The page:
Tala, once again, woke early.
She had not gotten enough sleep, partially because she had taken the time to rig up a small case for the magic detector. Even so, she didn’t let that stop her. She rose quickly, stretched, exercised, cleansed, and verified the integrity of her iron skin.
The magic detector was invaluable for this. If she was uncertain about any location, she simply pointed the device at her skin, and if it glowed at all, she applied more salve to that location. Huh… I should have gotten something like this earlier. True, her own mage-sight could do something similar, but it was less acutely accurate and, even with a mirror, harder to be sure that she wasn’t seeing magic reflected off of the iron from her surroundings.
I do wonder why the magic detector doesn’t seem to respond to reflections off of iron. Another mystery for when she could get it examined more closely.
She finished packing up her pack and satchel, hanging her bedroll below the pack, and strode out into the common space.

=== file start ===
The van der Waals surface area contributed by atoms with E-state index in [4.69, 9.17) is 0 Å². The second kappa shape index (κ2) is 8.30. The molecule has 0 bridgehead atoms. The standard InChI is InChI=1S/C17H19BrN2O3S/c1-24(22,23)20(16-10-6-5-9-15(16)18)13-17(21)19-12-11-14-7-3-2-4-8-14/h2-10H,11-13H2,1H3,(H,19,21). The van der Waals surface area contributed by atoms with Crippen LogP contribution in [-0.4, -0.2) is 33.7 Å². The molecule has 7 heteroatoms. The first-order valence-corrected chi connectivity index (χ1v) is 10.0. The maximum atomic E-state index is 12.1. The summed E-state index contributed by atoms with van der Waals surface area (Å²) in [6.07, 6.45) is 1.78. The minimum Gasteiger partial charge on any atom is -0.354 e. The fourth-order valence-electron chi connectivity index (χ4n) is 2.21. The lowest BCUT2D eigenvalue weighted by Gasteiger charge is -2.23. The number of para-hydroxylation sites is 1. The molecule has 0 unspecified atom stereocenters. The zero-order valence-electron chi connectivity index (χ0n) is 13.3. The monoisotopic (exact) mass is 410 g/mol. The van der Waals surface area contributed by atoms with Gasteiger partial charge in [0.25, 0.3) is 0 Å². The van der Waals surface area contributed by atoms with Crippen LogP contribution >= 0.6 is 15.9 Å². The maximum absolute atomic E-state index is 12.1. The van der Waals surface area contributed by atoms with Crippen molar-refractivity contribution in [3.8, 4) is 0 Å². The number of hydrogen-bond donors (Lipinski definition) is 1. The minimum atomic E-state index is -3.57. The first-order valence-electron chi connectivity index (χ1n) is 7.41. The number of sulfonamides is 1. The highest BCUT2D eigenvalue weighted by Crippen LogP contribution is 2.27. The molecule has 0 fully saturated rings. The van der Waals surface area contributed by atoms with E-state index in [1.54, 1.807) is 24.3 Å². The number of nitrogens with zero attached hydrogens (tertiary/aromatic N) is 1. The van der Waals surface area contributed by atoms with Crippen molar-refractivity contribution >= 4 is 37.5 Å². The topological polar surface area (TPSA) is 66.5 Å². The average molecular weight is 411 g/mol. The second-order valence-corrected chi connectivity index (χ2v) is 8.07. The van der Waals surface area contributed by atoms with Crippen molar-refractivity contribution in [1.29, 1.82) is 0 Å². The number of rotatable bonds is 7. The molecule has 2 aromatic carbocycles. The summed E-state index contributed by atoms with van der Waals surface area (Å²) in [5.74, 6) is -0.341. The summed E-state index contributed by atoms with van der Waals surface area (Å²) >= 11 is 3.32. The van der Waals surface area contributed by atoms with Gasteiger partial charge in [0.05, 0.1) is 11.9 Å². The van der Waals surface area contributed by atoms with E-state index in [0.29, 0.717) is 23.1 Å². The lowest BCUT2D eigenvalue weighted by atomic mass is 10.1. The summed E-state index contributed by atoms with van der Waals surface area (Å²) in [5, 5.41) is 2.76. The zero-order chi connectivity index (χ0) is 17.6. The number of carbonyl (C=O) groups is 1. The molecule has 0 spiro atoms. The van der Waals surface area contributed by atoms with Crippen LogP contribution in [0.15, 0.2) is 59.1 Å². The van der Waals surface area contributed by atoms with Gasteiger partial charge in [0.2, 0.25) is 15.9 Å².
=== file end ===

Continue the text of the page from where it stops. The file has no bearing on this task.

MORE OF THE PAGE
Lyn was waiting for her with coffee and a breakfast pasty. “Eggs and sausage.”
Tala gratefully took the food, and quickly ate it, washing it down with the coffee. “Thank you, Lyn. That was very kind.”
“I had to do some sort of sendoff. You’ll be safe, yes?”
“I’ll do my best.”
Lyn looked like she wanted to respond to that, but instead, she simply nodded.
“Oh!” Tala pulled out the letter she’d written to Holly, detailing some requests, and handed it to Lyn. “Could you get this to Mistress Holly?”
Lyn cocked an eyebrow as she took the letter. “Sure? What is it?”
“A few ideas and scripting requests. Nothing too major.” Tala shrugged. “You’re welcome to read it, if you’d like.”
She smiled. “Take care, Mistress Lyn. I’ll see you in just about two weeks.”
“I’ll see you, then.” Lyn, then, stepped forward and gave her a quick hug, being exceedingly careful to avoid skin contact. “I’ll miss you.”
Tala accepted the hug and returned it to the best of her ability, trying to keep her own skin away from Lyn’s clothing. “I’ll miss you, too.” To her surprise, Tala felt like it was actually true.
“Now, get! You shouldn’t be the last one at the work-yard, and the sun is almost up as it is.”
Tala grinned. “Bye, then!” With a wave, but no further words, Tala departed, walking briskly towards the work-yard, near the outside of the city proper.